Over a longer period, the real estate group’s numbers show even more disparity.
Michael Wilt, the group’s director of government relations, told us by phone, "What our numbers indicate is that since 1989, the median family income has doubled but the combined tax burden has tripled."
His group maintains the index to remind local government of of these aspects, he said. "The main statement is that the cost of government is outpacing the median income."
Robyn said that such a conclusion would most likely hold even if the numbers were adjusted for inflation. With inflation factored in, he said, change in income over time might not be 27 percent, and the change in tax bill over time might not be 48 percent, but overall, tax bills should still be outpacing income.
We tracked down the data independently from the sources Engelking used.
From the federal Department of Housing and Urban Development, we learned Austin’s median family incomes were $58,900 in 2000 and $74,900 in 2011, a 27 percent increase. According to the U.S. Census Bureau, the city (rather than the Austin metropolitan statistical area, which is larger) had 265,649 households in 2000 and 330,010 households in 2011. Austin’s demographer, Ryan Robinson, told us by phone that the city calculates its own numbers for non-census years, and said he probably supplied Engelking with an October 2011 quarterly estimate of 333,815 households.
Austin’s budget office gave us the city’s total sales tax revenue for 2000 ($122.2 million) and 2011 ($151.2 million), as well as total utility dollars transferred to the city in 2000 ($78.4 million) and 2011 ($134.3 million). The Travis Central Appraisal District sent us average taxable home values and city property tax rates for those years.
Next we ran the math, and found that one of Austin’s 265,649 households in 2000 would have paid an average of $461 in city sales taxes and seen $295 of its utility fees transferred back to the general fund. If that household owned a home worth the city’s average taxable value ($138,674, in 2000), its city property tax bill would have been $647, at the 2000 rate of 46.63 cents per $100.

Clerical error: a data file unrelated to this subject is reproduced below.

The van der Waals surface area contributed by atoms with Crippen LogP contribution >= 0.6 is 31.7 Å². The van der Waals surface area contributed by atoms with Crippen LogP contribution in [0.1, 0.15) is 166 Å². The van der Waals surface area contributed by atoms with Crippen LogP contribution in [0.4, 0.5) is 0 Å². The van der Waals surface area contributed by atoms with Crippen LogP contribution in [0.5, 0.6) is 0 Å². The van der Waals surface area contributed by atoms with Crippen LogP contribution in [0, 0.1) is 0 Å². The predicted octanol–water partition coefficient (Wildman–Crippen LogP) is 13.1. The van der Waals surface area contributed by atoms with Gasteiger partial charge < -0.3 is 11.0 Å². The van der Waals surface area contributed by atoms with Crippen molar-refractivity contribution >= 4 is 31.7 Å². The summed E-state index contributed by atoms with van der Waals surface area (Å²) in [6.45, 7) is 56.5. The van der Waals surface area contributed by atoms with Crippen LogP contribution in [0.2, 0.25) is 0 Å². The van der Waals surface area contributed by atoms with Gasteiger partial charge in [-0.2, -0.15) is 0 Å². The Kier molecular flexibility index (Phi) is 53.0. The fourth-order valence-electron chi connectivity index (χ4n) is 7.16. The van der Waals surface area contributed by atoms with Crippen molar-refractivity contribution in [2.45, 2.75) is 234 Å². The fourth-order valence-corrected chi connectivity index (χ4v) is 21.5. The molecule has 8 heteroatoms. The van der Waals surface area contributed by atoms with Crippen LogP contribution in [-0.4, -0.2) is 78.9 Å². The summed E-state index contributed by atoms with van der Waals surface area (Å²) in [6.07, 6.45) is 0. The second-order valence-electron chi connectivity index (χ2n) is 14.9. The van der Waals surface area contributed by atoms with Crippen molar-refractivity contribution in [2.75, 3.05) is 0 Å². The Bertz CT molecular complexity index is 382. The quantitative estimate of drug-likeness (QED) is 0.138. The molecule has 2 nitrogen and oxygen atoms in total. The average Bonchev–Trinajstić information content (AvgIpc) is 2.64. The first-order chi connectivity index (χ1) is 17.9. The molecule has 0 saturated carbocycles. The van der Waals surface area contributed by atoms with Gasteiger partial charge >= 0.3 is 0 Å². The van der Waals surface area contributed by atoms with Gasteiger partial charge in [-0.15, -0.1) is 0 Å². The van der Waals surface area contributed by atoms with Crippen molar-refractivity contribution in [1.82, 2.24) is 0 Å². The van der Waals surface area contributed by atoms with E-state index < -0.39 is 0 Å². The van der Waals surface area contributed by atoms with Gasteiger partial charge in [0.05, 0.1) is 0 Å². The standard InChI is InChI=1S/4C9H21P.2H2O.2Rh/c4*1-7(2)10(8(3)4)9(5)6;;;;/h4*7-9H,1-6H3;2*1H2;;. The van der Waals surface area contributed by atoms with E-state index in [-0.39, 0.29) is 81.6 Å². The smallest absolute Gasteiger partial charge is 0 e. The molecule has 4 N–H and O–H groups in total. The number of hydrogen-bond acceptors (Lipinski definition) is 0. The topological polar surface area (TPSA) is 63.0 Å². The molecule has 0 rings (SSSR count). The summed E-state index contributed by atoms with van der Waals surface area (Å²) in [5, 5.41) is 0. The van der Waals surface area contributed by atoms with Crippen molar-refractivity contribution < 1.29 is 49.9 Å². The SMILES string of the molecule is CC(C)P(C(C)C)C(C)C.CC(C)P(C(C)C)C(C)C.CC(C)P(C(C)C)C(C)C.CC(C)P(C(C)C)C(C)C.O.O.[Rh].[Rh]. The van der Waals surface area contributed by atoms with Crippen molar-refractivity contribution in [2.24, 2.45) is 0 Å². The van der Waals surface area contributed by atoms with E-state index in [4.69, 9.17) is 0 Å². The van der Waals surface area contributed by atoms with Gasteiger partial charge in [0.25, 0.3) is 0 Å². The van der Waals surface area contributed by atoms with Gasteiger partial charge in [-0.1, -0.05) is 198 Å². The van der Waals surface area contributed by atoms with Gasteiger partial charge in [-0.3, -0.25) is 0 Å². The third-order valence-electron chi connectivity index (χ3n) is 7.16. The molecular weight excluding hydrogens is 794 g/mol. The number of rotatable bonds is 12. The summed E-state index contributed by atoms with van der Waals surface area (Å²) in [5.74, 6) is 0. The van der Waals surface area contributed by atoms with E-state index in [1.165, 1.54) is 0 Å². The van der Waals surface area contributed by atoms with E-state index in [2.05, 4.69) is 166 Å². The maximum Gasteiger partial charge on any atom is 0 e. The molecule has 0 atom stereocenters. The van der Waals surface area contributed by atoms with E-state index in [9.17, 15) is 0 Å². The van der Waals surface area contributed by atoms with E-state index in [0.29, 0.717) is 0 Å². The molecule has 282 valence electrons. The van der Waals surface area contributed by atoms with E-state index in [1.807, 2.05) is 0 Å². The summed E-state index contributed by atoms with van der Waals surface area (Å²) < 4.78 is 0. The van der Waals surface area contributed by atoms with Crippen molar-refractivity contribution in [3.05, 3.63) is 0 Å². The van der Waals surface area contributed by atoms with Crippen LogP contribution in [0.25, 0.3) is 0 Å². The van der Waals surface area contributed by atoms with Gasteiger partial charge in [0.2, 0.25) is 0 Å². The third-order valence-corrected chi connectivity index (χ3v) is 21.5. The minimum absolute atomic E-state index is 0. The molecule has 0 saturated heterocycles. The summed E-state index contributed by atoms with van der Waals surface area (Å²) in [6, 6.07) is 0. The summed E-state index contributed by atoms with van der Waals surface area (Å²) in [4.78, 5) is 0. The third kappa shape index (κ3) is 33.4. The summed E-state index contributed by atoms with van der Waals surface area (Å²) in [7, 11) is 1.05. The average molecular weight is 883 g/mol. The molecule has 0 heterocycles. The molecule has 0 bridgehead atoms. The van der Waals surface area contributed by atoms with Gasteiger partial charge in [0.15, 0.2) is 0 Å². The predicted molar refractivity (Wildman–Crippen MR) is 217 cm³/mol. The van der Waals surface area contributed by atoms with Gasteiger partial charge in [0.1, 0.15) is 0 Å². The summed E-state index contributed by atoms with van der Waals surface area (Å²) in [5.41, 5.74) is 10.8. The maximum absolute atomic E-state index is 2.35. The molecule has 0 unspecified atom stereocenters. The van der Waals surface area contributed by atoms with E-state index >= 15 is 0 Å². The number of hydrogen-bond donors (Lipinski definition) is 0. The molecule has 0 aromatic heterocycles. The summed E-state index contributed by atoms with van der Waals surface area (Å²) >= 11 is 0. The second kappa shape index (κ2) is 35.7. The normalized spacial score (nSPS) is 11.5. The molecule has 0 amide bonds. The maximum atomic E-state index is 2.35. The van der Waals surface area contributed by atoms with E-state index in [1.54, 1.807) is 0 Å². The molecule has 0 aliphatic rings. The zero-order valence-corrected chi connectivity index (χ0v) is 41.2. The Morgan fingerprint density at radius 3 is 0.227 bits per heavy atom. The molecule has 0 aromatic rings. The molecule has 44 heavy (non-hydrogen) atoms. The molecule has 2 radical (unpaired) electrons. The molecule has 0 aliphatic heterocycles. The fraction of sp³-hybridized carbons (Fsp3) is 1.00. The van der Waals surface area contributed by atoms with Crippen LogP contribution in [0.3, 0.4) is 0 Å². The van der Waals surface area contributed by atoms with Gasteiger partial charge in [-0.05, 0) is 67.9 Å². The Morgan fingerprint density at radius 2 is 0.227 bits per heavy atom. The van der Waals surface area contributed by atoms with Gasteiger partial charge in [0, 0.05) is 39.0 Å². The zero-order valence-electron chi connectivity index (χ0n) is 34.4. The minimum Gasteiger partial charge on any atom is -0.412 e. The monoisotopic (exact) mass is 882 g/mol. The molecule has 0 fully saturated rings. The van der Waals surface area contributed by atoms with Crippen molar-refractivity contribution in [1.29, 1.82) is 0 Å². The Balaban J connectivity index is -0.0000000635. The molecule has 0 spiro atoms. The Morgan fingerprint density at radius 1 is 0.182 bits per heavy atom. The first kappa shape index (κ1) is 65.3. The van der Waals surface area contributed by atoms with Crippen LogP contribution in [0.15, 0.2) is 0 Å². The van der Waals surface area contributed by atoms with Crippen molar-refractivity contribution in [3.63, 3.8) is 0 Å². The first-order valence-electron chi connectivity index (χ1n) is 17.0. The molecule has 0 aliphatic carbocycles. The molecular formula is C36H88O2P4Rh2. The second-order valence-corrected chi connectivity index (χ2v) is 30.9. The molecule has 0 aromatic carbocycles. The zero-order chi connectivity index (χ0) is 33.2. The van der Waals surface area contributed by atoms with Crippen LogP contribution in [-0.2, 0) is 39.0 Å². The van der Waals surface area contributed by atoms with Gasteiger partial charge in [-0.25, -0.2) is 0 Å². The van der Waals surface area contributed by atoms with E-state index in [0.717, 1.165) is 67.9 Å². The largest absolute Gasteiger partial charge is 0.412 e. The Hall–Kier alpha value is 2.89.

That yields a "tax burden" of $1,402 for an average Austin household, in a year when HUD gives Austin’s median family income as $58,900.
In 2011, according to the same sources, one of Austin’s 333,815 households would have paid $453 in city sales tax, $407 in utility transfers and -- if the home’s taxable value was $254,328, the average for Austin in 2011 -- a city property tax bill of $1,224.
That’s a total $2,084 "burden" in a year when HUD estimates Austin median family income was $74,900.
The real estate group, by way of contrast, got a "tax burden" of $1,368 for 2000 and $2,030 for 2011. So our results were $34 higher for 2000 and $54 higher for 2011.
In all cases, however, the percentage of change held up: That "tax burden" rose 48 percent from 2000 to 2011, whether calculated by us or by the real estate council.
City budget officer Ed Van Eenoo told us by email that he had a few concerns with the index. Dividing sales tax revenue and utility transfers by the number of Austin households inflates the apparent "burden," he said, because it’s not just city residents paying into both of those pools. The utilities serve an area larger than the city, and business-to-business sales as well as out-of-town visitors contribute sales tax dollars. He also objected to calling the utility transfers a "tax."
Engelking said sales tax, utility transfers and property tax are the three largest revenue streams going into the city’s general fund. She agreed that utility transfers aren’t a "tax," but said that the goal of the index is to track the "costs of government," as indicated by its name. If utility transfers were excluded, she said, "you’d be missing really important money that people do pay to fund city government."
Chavez drew on a calculation that checks out, though the city’s suggested caveats seem worthy of consideration. We rate his claim Mostly True.